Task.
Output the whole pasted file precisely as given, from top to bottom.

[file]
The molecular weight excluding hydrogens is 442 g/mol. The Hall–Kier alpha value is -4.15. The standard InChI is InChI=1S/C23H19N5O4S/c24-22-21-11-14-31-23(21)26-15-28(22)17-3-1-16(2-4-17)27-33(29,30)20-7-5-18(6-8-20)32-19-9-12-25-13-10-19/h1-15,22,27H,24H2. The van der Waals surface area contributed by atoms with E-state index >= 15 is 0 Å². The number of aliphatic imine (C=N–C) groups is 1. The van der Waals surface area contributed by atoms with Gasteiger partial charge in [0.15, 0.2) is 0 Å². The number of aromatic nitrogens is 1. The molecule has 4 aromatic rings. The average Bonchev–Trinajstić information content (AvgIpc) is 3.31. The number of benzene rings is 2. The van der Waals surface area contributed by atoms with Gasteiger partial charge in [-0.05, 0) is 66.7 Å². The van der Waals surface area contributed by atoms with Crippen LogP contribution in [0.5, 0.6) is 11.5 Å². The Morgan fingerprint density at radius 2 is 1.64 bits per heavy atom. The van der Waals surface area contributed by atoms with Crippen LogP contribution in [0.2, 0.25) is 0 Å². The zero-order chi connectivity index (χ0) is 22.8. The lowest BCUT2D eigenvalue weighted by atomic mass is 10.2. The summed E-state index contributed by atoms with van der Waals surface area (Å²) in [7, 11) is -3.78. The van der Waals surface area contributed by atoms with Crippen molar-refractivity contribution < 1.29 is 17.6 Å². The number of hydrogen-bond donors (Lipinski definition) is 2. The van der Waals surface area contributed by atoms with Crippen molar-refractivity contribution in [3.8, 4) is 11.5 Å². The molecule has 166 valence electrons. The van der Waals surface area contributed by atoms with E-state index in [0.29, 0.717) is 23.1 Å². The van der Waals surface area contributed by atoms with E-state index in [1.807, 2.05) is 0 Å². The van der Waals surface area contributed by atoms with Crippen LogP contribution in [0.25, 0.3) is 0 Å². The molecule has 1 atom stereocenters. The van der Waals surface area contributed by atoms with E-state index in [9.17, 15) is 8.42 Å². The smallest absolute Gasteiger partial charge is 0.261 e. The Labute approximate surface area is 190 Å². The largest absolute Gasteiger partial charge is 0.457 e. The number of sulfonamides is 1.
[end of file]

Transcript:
The molecular weight excluding hydrogens is 442 g/mol. The Hall–Kier alpha value is -4.15. The standard InChI is InChI=1S/C23H19N5O4S/c24-22-21-11-14-31-23(21)26-15-28(22)17-3-1-16(2-4-17)27-33(29,30)20-7-5-18(6-8-20)32-19-9-12-25-13-10-19/h1-15,22,27H,24H2. The van der Waals surface area contributed by atoms with E-state index >= 15 is 0 Å². The number of aliphatic imine (C=N–C) groups is 1. The van der Waals surface area contributed by atoms with Gasteiger partial charge in [0.15, 0.2) is 0 Å². The number of aromatic nitrogens is 1. The molecule has 4 aromatic rings. The average Bonchev–Trinajstić information content (AvgIpc) is 3.31. The number of benzene rings is 2. The van der Waals surface area contributed by atoms with Gasteiger partial charge in [-0.05, 0) is 66.7 Å². The van der Waals surface area contributed by atoms with Crippen LogP contribution in [0.5, 0.6) is 11.5 Å². The Morgan fingerprint density at radius 2 is 1.64 bits per heavy atom. The van der Waals surface area contributed by atoms with Crippen LogP contribution in [0.2, 0.25) is 0 Å². The zero-order chi connectivity index (χ0) is 22.8. The lowest BCUT2D eigenvalue weighted by atomic mass is 10.2. The summed E-state index contributed by atoms with van der Waals surface area (Å²) in [7, 11) is -3.78. The van der Waals surface area contributed by atoms with Crippen molar-refractivity contribution < 1.29 is 17.6 Å². The number of hydrogen-bond donors (Lipinski definition) is 2. The van der Waals surface area contributed by atoms with Crippen molar-refractivity contribution in [3.8, 4) is 11.5 Å². The molecule has 166 valence electrons. The van der Waals surface area contributed by atoms with E-state index in [0.29, 0.717) is 23.1 Å². The van der Waals surface area contributed by atoms with E-state index in [1.807, 2.05) is 0 Å². The van der Waals surface area contributed by atoms with Crippen LogP contribution in [0.25, 0.3) is 0 Å². The molecule has 1 atom stereocenters. The van der Waals surface area contributed by atoms with E-state index in [9.17, 15) is 8.42 Å². The smallest absolute Gasteiger partial charge is 0.261 e. The Labute approximate surface area is 190 Å². The largest absolute Gasteiger partial charge is 0.457 e. The number of sulfonamides is 1.